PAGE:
Chapter 7
Power Series
It is a pain to think about convergence but sometimes you really have to.
Sinai Robins
7.1
Sequences and Completeness
As in the real case (and there will be no surprises in this chapter of the nature ‘real versus complex’),
a
(complex) sequence
is a function from the positive (sometimes the nonnegative) integers to the
complex numbers. Its values are usually denoted by
a
n
(as opposed to, say,
a
(
n
)) and we commonly
denote the sequence by (
a
n
)
∞
n
=1
, (
a
n
)
n
≥
1
, or simply (
a
n
). The notion of convergence of a sequence
is based on the following sibling of Definition 2.1.
Definition 7.1.
Suppose (
a
n
) is a sequence and
a
∈
C
such that for all
>
0, there is an integer
N
such that for all
n
≥
N
, we have

a
n
−
a

<
. Then the sequence (
a
n
) is
convergent
and
a
is its
limit
, in symbols
lim
n
→∞
a
n
=
a .
If no such
a
exists then the sequence (
a
n
) is
divergent
.
Example 7.2.
lim
n
→∞
i
n
n
= 0: Given
>
0, choose
N >
1
/
. Then for any
n
≥
N
,
i
n
n
−
0
=
i
n
n
=

i

n
n
=
1
n
≤
1
N
<
.
Example 7.3.
The sequence (
a
n
=
i
n
) diverges: Given
a
∈
C
, choose
= 1
/
2. We consider two
cases: If Re
a
≥
0, then for any
N
, choose
n
≥
N
such that
a
n
=
−
1. (This is always possible since
a
4
k
+2
=
i
4
k
+2
=
−
1 for any
k
≥
0.) Then

a
−
a
n

=

a
+ 1

≥
1
>
1
2
.
If Re
a <
0, then for any
N
, choose
n
≥
N
such that
a
n
= 1.
(This is always possible since
a
4
k
=
i
4
k
= 1 for any
k >
0.) Then

a
−
a
n

=

a
−
1

≥
1
>
1
2
.
68
This preview has intentionally blurred sections. Sign up to view the full version.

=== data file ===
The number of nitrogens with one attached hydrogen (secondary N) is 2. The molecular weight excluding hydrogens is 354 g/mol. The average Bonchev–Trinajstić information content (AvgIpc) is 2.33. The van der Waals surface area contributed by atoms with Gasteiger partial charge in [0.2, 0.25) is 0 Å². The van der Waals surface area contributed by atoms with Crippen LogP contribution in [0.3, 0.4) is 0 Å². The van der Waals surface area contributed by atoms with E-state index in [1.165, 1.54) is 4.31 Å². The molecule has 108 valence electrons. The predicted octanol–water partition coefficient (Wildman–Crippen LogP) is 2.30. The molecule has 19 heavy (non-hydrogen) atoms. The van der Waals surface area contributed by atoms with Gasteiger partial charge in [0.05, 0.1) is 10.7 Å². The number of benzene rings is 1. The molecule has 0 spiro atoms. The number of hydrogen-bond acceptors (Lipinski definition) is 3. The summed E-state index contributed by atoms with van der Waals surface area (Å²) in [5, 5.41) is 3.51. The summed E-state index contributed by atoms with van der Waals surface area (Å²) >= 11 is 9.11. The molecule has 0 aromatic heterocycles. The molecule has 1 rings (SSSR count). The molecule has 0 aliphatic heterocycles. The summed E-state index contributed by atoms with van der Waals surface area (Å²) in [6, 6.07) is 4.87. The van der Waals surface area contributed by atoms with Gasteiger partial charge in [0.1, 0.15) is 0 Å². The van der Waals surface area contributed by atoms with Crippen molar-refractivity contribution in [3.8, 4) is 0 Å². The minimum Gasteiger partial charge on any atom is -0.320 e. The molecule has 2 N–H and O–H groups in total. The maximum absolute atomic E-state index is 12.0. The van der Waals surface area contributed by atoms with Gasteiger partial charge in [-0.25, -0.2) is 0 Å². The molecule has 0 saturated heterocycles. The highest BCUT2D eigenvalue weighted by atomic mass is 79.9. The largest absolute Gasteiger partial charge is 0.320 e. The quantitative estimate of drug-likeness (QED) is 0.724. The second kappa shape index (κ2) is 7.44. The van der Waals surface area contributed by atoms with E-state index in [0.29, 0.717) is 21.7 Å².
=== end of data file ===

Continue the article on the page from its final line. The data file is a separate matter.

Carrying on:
View Full Document
CHAPTER 7.
POWER SERIES
69
The following limit laws are the relatives of the identities stated in Lemma 2.4.
Lemma 7.4.
Let
(
a
n
)
and
(
b
n
)
be convergent sequences and
c
∈
C
.
(a)
lim
n
→∞
a
n
+
c
lim
n
→∞
b
n
= lim
n
→∞
(
a
n
+
c b
n
)
.
(b)
lim
n
→∞
a
n
·
lim
n
→∞
b
n
= lim
n
→∞
(
a
n
·
b
n
)
.
(c)
lim
n
→∞
a
n
lim
n
→∞
b
n
= lim
n
→∞
a
n
b
n
.
In the quotient law we have to make sure we do not divide by zero. Moreover, if
f
is continuous at
a
then
lim
n
→∞
f
(
a
n
) =
f
(
a
)
if
lim
n
→∞
a
n
=
a ,
where we require that
a
n
be in the domain of
f
.
The most important property of the real number system is that we can, in many cases, determine
that a sequence converges
without knowing the value of the limit
.
In this sense we can use the
sequence to define a real number.
Definition 7.5.
A
Cauchy sequence
is a sequence (
a
n
) such that
lim
n
→∞

a
n
+1
−
a
n

= 0
.
We say a
metric space
X
(which for us means
Z
,
Q
,
R
, or
C
) is
complete
if, for any Cauchy sequence
(
a
n
) in
X
, there is some
a
∈
X
such that lim
n
→∞
a
n
=
a
.
In other words, completeness means Cauchy sequences are guaranteed to converge. For example,
the rational numbers are not complete: we can take a Cauchy sequence of rational numbers getting
arbitrarily close to
√
2, which is not a rational number. However, each of
Z
,
R
, and
C
is complete.
It is the completeness of the reals that allows us to know sequences converge without knowing their
limits.
This is the end of the preview.
Sign up
to
access the rest of the document.
 Fall '11
 Staff
 Power Series, Mathematical Series, lim

Click to edit the document details